Friday, February 16, 2018

Valentine - 52 Ancestors in 52 Weeks

Around the World With Aunt Retta!

This post is part of a project called 52 Ancestors in 52 Weeks, created by Amy Johnson Crow.

The prompt for this week is Valentine.

Lauretta (O"Sullivan)
(Stewart) Kingsley
This week coming, up to Valentine's Day, I received an interesting and appropriate record hint from Ancestry.com.  It was a marriage record for Arthur Dennin Stewart and Barbara Vera Whitaker dated July 27, 1947 from the New Hampshire Marriage and Divorce Records, 1659-1947 database.  Although he was always referred to "Dan", I knew this was Aunt Retta's son because of the marriage date, July 27, 1947.


Alexander (Junior)
Stewart
Dan was my father's first cousin and he and Barbara married on the same day as my parents, leading to half of the family attending each wedding.  This record had a lot of information, including the name and residence of the parents of both the bride and groom.  Dan's mother, Aunt Retta, was 45 years old and living in Columbia, South America.  I knew Aunt Retta was born in Revere, Massachusetts, married in Camden, North Carolina, lived in Tanners Creek, Virginia, when her children were born in Norfolk, and eventually settled in Jacksonville, Florida.  I was not aware that she had lived outside of the country.  Surely, this should be Columbia, South Carolina?
Arthur (Dan) Stewart

Yet, 13 months later to the day, on August 27, 1948,  Aunt Retta  left New York City on the Santa Isabel V. 33, bound for Columbia, South America and scheduled to disembark at Buenaventura

As it turns out, Retta's husband George Kingsley was a photographer, and they spent several years in Columbia while he was on an assignment for Forbes, working on a book.

I would love to be in touch with any of Aunt Retta's descendants, if you find this blog please contact me!


Timeline for Lauretta Josephine (O'Sullivan) (Stewart) Kingsley
April 20, 1902 born Revere, Massachusetts
April 21, 1910 living at 29 Newbury Street, Revere, Massachusetts in the 1910 US Federal census
January 26, 1916 death of father, Jeremiah O'Sullivan
June 21, 1919 married Alexander Truman Stewart at Camden, North Carolina
January 7, 1920 living at Virginia Street, Tanner's Creek, Virginia in the 1920 US Federal census
March 21, 1921 birth of son Alexander Truman Stewart at Norfolk, Virginia
December 4,1922 birth of son Arthur Dennis (Dan) Stewart, at Norfolk, Virginia
May 18, 1930 living at 5 Bay Road, Revere, Massachusetts in 1930 US Federal census
December 12, 1931 marriage to George Kingsley, Portsmouth, NH
April 5, 1940 living at 15 Hillside Avenue Saugus, Massachusetts in the 1940 US Federal Census
August 27, 1948 in New York City, en route to Buenaventura, Columbia, South America
1950
living at 30 Whittier Avenue, Haverhill, Massachusetts
October 28, 1994
died Jacksonville, Florida

Descendants:

Junior Stewart and
son Dennis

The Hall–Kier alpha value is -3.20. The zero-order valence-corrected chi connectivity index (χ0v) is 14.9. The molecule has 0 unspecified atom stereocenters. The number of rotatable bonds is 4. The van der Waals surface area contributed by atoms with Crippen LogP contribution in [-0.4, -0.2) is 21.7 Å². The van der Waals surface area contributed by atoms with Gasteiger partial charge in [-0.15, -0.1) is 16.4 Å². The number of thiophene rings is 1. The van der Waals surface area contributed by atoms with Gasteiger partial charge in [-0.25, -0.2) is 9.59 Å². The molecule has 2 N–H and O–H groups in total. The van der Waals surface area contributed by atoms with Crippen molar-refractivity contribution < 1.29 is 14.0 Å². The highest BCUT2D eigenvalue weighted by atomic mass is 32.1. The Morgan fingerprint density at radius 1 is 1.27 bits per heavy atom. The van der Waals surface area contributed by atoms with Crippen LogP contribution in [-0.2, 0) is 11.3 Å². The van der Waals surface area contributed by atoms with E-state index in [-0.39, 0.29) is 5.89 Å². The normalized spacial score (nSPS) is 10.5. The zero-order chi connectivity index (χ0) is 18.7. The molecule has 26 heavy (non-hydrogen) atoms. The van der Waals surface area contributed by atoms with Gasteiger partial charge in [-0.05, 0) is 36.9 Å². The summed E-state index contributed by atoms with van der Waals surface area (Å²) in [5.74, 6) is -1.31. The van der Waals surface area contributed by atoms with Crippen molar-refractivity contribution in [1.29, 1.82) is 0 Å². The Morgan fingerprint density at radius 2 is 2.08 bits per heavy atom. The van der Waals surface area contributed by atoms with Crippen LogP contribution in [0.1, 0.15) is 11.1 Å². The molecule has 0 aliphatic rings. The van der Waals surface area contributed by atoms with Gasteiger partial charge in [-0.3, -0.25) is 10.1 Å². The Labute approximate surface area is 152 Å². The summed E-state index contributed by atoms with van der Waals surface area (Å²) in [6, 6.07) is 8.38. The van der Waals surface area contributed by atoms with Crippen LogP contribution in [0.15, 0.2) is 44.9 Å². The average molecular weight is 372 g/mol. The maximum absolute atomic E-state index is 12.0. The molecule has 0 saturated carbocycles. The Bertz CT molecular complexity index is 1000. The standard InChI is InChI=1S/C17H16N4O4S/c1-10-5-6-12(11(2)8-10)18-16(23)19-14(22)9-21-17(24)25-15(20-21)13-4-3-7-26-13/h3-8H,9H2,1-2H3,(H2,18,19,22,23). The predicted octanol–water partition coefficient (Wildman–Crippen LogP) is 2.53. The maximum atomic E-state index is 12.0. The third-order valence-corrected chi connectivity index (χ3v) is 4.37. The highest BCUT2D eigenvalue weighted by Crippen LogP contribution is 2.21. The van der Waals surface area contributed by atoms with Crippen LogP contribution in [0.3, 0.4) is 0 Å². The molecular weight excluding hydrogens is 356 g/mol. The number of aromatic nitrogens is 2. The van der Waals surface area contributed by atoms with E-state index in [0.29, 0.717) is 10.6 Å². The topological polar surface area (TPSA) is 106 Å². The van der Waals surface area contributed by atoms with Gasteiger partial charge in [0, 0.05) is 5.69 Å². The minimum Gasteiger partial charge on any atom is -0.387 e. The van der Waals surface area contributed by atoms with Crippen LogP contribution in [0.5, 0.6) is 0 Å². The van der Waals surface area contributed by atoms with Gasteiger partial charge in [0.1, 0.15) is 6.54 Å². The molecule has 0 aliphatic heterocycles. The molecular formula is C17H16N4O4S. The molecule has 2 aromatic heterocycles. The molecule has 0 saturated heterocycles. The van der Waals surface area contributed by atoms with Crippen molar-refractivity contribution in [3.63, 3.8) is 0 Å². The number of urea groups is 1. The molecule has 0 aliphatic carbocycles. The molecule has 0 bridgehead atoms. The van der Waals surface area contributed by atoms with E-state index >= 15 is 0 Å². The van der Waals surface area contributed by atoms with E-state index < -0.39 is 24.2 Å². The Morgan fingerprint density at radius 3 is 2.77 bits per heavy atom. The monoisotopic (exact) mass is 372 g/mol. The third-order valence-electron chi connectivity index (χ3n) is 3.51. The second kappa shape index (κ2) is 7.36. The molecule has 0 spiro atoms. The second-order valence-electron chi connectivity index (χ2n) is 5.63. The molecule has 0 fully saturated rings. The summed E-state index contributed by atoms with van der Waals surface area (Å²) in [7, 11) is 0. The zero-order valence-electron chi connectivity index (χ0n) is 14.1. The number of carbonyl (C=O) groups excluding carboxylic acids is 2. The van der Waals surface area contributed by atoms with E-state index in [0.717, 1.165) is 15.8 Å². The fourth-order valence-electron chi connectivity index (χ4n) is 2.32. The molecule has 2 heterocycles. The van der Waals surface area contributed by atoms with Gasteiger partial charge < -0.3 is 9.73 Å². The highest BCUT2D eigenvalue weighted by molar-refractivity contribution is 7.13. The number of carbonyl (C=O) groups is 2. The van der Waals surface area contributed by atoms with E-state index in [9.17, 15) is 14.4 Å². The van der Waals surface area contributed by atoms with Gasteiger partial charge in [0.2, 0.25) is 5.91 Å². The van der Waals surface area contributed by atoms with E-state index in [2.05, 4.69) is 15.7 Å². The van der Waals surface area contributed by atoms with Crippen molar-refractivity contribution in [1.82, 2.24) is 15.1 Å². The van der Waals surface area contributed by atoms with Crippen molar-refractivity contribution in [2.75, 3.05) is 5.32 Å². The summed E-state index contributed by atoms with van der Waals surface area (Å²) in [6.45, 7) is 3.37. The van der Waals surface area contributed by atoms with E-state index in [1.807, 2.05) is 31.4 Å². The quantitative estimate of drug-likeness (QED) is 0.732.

Lauretta Josephine, b. April 20, 1902, daughter of Jeremiah and Laura (Shaw/Chauvin) O' Sullivan, Revere, Massachusetts; m. (1) Alexander Truman, b. December 11, 1899, Wolfe City, Texas, son of Dennis and Cora (Danford) Stewart; he died July 3, 1967, Jacksonville, Florida; m. (2) George, b. June 8, 1903, Chelsea, Massachusetts, son of Francis and Sarah (Kingsley) Smith, and grandson of David and Josephine (Griffin) Kingsley;  he died March 31, 1966, Monroe, Louisiana; Lauretta died October 28, 1994, Jacksonville, Florida

Children of Alexander and Lauretta (O'Sullivan) (Stewart) Kingsley:

Alexander Truman (Junior), b. March 21, 1921, at Norfolk, Virginia; married July 9, 1946, Emma L. Collins; 1 son, Dennis, born July 7, 1949, died October 1969; Junior died October 30, 2001;
Dan and Vera Stewart
with sons Kevin and David


Arthur Dennis (Dan), b. December 4, 1922, at Norfolk, Virginia, married July 27, 1947, Barbara Vera Whitaker, daughter of Alvin and Vera (Partridge) Whitaker; Dan died October 27, 1977, Merrimac, Massachusetts; Barbara died October 21, 1996, San Diego, California; 2 sons, Kevin and David;



Copyright 2018, Kathleen Sullivan. All Rights Reserved










Sunday, February 11, 2018

Favorite Name - 52 Ancestors in 52 Weeks

A Parade of Priscillas (Part 3)

This post is part of a project called "52 Ancestors in 52 Weeks" created by Amy Johnson Crow.  The prompt this week is favorite name.  
My favorite name is that of my aunt and grandmother, Priscilla.  For over 300 years there has been a Priscilla in my direct line, or as a sibling of my direct line, in 10 of the past 12 generations.  I have covered the first two Priscillas in previous posts, Priscilla (Gould) Putnam and Priscilla (Putnam) Bailey.
Jerry, Priscilla and Priscilla (Lynch) Sullivan


Twelfth generation
Priscilla Gould, my 10th great grandmother, was born between 1585 and 1590 in Aston Abbots, Buckinghamshire, England, the daughter of Richard Gould  She married, circa 1611, John Putnam.

Eleventh generation
John Putnam, my 9th great grandfather, was christened on May 27, 1627, in Salem, Massachusetts, son of John and Priscilla (Gould) Putnam.  He married on July 3, 1652, Rebecca Prince,   There is no Priscilla in this generation.

Tenth generation